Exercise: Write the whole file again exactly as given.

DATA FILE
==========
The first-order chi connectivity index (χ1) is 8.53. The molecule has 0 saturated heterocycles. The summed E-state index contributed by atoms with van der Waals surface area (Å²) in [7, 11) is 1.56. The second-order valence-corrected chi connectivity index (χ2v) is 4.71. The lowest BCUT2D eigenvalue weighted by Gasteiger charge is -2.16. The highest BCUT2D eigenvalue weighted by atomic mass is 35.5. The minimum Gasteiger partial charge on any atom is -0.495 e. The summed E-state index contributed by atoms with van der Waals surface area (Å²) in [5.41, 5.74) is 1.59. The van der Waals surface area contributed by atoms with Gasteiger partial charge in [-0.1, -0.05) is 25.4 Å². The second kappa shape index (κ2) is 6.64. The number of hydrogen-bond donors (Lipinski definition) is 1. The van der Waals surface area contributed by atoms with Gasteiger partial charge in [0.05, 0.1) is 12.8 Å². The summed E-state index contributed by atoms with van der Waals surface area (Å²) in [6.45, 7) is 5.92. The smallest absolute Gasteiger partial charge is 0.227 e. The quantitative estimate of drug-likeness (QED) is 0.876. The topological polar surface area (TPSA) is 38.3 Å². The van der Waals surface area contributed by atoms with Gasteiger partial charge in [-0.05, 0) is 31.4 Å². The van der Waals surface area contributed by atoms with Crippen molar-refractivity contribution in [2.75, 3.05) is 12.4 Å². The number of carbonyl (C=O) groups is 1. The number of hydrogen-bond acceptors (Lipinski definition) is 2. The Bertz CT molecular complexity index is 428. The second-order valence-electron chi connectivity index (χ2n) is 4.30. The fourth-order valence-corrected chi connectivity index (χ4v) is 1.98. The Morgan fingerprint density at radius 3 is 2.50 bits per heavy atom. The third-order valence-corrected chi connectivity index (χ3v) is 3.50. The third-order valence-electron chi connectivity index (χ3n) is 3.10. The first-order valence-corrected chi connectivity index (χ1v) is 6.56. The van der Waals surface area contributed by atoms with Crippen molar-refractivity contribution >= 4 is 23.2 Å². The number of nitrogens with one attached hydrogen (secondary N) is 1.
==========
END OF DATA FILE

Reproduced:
The first-order chi connectivity index (χ1) is 8.53. The molecule has 0 saturated heterocycles. The summed E-state index contributed by atoms with van der Waals surface area (Å²) in [7, 11) is 1.56. The second-order valence-corrected chi connectivity index (χ2v) is 4.71. The lowest BCUT2D eigenvalue weighted by Gasteiger charge is -2.16. The highest BCUT2D eigenvalue weighted by atomic mass is 35.5. The minimum Gasteiger partial charge on any atom is -0.495 e. The summed E-state index contributed by atoms with van der Waals surface area (Å²) in [5.41, 5.74) is 1.59. The van der Waals surface area contributed by atoms with Gasteiger partial charge in [-0.1, -0.05) is 25.4 Å². The second kappa shape index (κ2) is 6.64. The number of hydrogen-bond donors (Lipinski definition) is 1. The van der Waals surface area contributed by atoms with Gasteiger partial charge in [0.05, 0.1) is 12.8 Å². The summed E-state index contributed by atoms with van der Waals surface area (Å²) in [6.45, 7) is 5.92. The smallest absolute Gasteiger partial charge is 0.227 e. The quantitative estimate of drug-likeness (QED) is 0.876. The topological polar surface area (TPSA) is 38.3 Å². The van der Waals surface area contributed by atoms with Gasteiger partial charge in [-0.05, 0) is 31.4 Å². The van der Waals surface area contributed by atoms with Crippen molar-refractivity contribution in [2.75, 3.05) is 12.4 Å². The number of carbonyl (C=O) groups is 1. The number of hydrogen-bond acceptors (Lipinski definition) is 2. The Bertz CT molecular complexity index is 428. The second-order valence-electron chi connectivity index (χ2n) is 4.30. The fourth-order valence-corrected chi connectivity index (χ4v) is 1.98. The Morgan fingerprint density at radius 3 is 2.50 bits per heavy atom. The third-order valence-corrected chi connectivity index (χ3v) is 3.50. The third-order valence-electron chi connectivity index (χ3n) is 3.10. The first-order valence-corrected chi connectivity index (χ1v) is 6.56. The van der Waals surface area contributed by atoms with Crippen molar-refractivity contribution >= 4 is 23.2 Å². The number of nitrogens with one attached hydrogen (secondary N) is 1.